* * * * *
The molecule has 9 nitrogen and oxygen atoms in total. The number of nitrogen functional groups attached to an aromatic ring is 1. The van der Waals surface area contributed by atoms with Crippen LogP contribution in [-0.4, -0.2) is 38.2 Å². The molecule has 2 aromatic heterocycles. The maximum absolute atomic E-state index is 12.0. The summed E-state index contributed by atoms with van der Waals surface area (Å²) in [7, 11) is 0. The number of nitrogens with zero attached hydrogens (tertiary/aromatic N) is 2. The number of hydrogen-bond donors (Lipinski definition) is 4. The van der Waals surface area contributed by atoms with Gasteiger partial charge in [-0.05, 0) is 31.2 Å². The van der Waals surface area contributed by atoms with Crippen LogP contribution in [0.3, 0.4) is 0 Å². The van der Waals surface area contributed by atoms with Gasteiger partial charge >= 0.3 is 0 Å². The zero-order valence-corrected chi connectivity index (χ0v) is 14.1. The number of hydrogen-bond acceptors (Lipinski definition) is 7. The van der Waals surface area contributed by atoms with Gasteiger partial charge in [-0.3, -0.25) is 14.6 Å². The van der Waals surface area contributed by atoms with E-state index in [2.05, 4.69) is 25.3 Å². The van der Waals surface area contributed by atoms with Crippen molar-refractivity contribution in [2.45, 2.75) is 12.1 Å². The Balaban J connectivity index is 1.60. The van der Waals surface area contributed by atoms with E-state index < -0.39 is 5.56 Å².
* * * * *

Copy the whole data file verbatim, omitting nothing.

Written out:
The molecule has 9 nitrogen and oxygen atoms in total. The number of nitrogen functional groups attached to an aromatic ring is 1. The van der Waals surface area contributed by atoms with Crippen LogP contribution in [-0.4, -0.2) is 38.2 Å². The molecule has 2 aromatic heterocycles. The maximum absolute atomic E-state index is 12.0. The summed E-state index contributed by atoms with van der Waals surface area (Å²) in [7, 11) is 0. The number of nitrogens with zero attached hydrogens (tertiary/aromatic N) is 2. The number of hydrogen-bond donors (Lipinski definition) is 4. The van der Waals surface area contributed by atoms with Gasteiger partial charge in [-0.05, 0) is 31.2 Å². The van der Waals surface area contributed by atoms with Crippen LogP contribution in [0.3, 0.4) is 0 Å². The van der Waals surface area contributed by atoms with Gasteiger partial charge >= 0.3 is 0 Å². The zero-order valence-corrected chi connectivity index (χ0v) is 14.1. The number of hydrogen-bond acceptors (Lipinski definition) is 7. The van der Waals surface area contributed by atoms with Gasteiger partial charge in [-0.3, -0.25) is 14.6 Å². The van der Waals surface area contributed by atoms with E-state index in [2.05, 4.69) is 25.3 Å². The van der Waals surface area contributed by atoms with Crippen molar-refractivity contribution in [2.45, 2.75) is 12.1 Å². The Balaban J connectivity index is 1.60. The van der Waals surface area contributed by atoms with E-state index < -0.39 is 5.56 Å².